Long story; typical result of outsourcing. I was not involved in its design or implementation. I always hated the fixed-window-size limitation but, when I eventually took over its ownership, I discovered I didn't have the resources to do anything about it (the implementation was so poor that a complete rewrite would have been necessary). My changes were limited mostly to the underlying H/W access layers, where I could add support for additional sensors (individual processor core temperatures, HDD/SSD temperatures (via S.M.A.R.T.), DIMM temperatures (via TSOD) and the extra voltage sensors included on the DZ87KLT-75K) without requiring any major changes in the GUI implementation. I did get scrolling added to the Hardware Monitoring scenes so that the additional sensors could at least be seen, but the GUI still sucks for the most part.
Easiest way to tell if your overclocking is working (remember that, technically speaking, implementing XMP profiles is a type of overclocking) is to look at the current memory speed from within the same set of programs used to display the SPD data - or just look at the System Information scenes in IDU.
Okay, I understand why 7-7-7-24 sticks show up as 9-9-9-24 ones. There are two different explanations.
DH67BL: In Performance -> Memory, I can only choose between Automatic or Manual for memory settings, but the Manual option toggles between DDR3-1333 and DDR3-1066. Remember this board only allows some minor tweaking of the graphics multiplier. This means that instead of actually reading the memory profile and using what it can offer, the board defaults to a hard-coded number of 9-9-9-24 for DDR3-1333 and the default for DDR3-1066.
DZ68BC: In Performance -> Memory, I have a few choices, Automatic, and two Manuals (sorry, I did not take notes), with one of them offering 7-7-7-24. However, BIOS will not remember the selection. If I set it to 7-7-7-24 and escape out of that screen, the next time I come back to it, the entry is reset to 9-9-9-24. If I set it and leave BIOS, saving the changes, the next time I return or run CPU-Z / Speccy the entry is back to default.
Yeah, I was on the same Set Sensor Threshold screen. My RAM must not have the cone-of-silence for temperature, so it has less data to present.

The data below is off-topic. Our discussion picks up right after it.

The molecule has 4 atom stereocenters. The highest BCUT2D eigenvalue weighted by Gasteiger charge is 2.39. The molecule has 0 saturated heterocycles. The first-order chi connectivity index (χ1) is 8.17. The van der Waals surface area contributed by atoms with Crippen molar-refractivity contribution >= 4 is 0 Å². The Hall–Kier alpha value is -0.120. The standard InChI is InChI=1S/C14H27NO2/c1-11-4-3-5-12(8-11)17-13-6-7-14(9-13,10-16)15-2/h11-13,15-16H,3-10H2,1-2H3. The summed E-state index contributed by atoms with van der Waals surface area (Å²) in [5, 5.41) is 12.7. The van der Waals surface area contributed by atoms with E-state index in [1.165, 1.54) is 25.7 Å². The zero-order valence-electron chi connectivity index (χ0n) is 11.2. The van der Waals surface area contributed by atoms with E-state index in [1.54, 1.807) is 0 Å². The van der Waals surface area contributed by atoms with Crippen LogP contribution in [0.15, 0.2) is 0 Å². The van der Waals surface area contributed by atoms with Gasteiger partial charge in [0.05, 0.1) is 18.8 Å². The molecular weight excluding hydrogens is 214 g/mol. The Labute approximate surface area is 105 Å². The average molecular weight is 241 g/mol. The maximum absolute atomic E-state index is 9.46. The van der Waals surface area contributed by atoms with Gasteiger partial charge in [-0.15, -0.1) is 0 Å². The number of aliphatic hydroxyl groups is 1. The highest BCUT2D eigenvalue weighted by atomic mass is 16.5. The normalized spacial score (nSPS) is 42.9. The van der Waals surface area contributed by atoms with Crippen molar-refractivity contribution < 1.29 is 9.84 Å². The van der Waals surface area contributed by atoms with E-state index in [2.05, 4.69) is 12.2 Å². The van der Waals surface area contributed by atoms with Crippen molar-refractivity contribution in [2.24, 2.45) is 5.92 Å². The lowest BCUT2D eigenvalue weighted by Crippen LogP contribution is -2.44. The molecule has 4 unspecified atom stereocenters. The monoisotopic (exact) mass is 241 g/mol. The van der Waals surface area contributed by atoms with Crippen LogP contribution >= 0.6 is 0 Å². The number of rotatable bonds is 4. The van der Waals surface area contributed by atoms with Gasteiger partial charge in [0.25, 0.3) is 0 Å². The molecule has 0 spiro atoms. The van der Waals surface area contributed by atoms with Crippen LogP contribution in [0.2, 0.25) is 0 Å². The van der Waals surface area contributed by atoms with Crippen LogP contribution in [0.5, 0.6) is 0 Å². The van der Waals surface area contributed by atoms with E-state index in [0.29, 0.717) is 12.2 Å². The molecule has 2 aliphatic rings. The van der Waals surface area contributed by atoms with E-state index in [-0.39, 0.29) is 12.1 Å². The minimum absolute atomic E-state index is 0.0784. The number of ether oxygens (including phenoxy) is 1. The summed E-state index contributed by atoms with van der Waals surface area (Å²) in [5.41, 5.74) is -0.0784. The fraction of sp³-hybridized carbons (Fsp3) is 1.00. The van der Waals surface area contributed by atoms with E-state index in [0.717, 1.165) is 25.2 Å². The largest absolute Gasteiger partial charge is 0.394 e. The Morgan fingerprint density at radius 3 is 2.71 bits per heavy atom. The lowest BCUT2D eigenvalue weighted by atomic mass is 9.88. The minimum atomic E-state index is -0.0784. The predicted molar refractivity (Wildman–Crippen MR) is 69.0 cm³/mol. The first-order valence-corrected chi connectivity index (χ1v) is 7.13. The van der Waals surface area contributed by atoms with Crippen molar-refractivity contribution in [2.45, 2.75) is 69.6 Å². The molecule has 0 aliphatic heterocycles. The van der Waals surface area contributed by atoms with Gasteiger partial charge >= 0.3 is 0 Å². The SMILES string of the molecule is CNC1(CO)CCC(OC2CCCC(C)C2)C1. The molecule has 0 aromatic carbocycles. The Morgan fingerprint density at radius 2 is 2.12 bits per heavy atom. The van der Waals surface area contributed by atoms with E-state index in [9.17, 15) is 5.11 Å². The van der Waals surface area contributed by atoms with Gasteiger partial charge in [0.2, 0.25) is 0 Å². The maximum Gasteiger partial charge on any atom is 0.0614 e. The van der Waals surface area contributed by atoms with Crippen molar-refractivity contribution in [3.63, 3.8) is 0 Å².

And I appreciate the GUI problems. It is a rare developer or manager who understands that a poor GUI makes even brilliant underlying software look bad.
I realize no one except Scott is interested in this, but someone might be reading this later and want the whole story.
I revisited my DH67BL and DZ68BC systems, all of which have the same Crucial DDR3-1333 7-7-7-24 Ballistix Tactical RAM, but the former has only two sticks and the latter has four (the two in the blue sockets are of one batch and the two in the black sockets are of a different batch). I tried to be more methodical in my approach. As readers might remember, both systems showed 9-9-9-24 via CPU-Z.
I first went into DH67BL BIOS and noticed that there were only two options for memory OC: Automatic and Manual. I selected the latter and changed 9-9-9-24 to 7-7-7-24. I saved the changes and booted. CPU-Z showed the correct timings, 7-7-7-24. Zounds!
Then I turned to DZ68BC BIOS and noticed that there were three options for memory OC: Automatic, Manual, and XMP-1333. I tried all three with no success. XMP-1333 changed 9-9-9-24 to 7-7-7-24, but when I saved and booted, CPU-Z showed 9-9-9-24. When I got back into BIOS, the setting was back to 9-9-9-24. Manual allowed me to change all values, but as with XMP-1333, the changes are not retained.
I tried one last trick, that of removing the pair in the black sockets, but no joy. DZ68BC does not retain XMP settings, but DH67BL does.
Yet another update. After getting the DH67BL PC to see 7-7-7-24, I ran WEI and got 7.7 for the RAM, one tenth higher than before. Both CPU-Z and Speccy listed RAM as 7-7-7-24. Then I returned to the DZ68BC PC and tried one last thing. As I said before, there are three options: Automatic, Manual, and XMP (1333 / 1066). Automatic always saw the RAM as 9-9-9-24. Manual allowed me to change each value to 7, but as I arrowed-down to access the next value, the first value would revert to 9. XMP (at 1333) would set all three to 7s. On a whim I used XMP, pressed F10 instead of Esc, and saved the value right then and there. I booted and ran CPU-Z and Speccy, both of which displayed 7-7-7-24. Zounds! So there is a way to use faster memory, but only one way. However, WEI only shows the RAM as 7.6 as before, so I'm still not totally satisfied, but I have totally run out of things to try.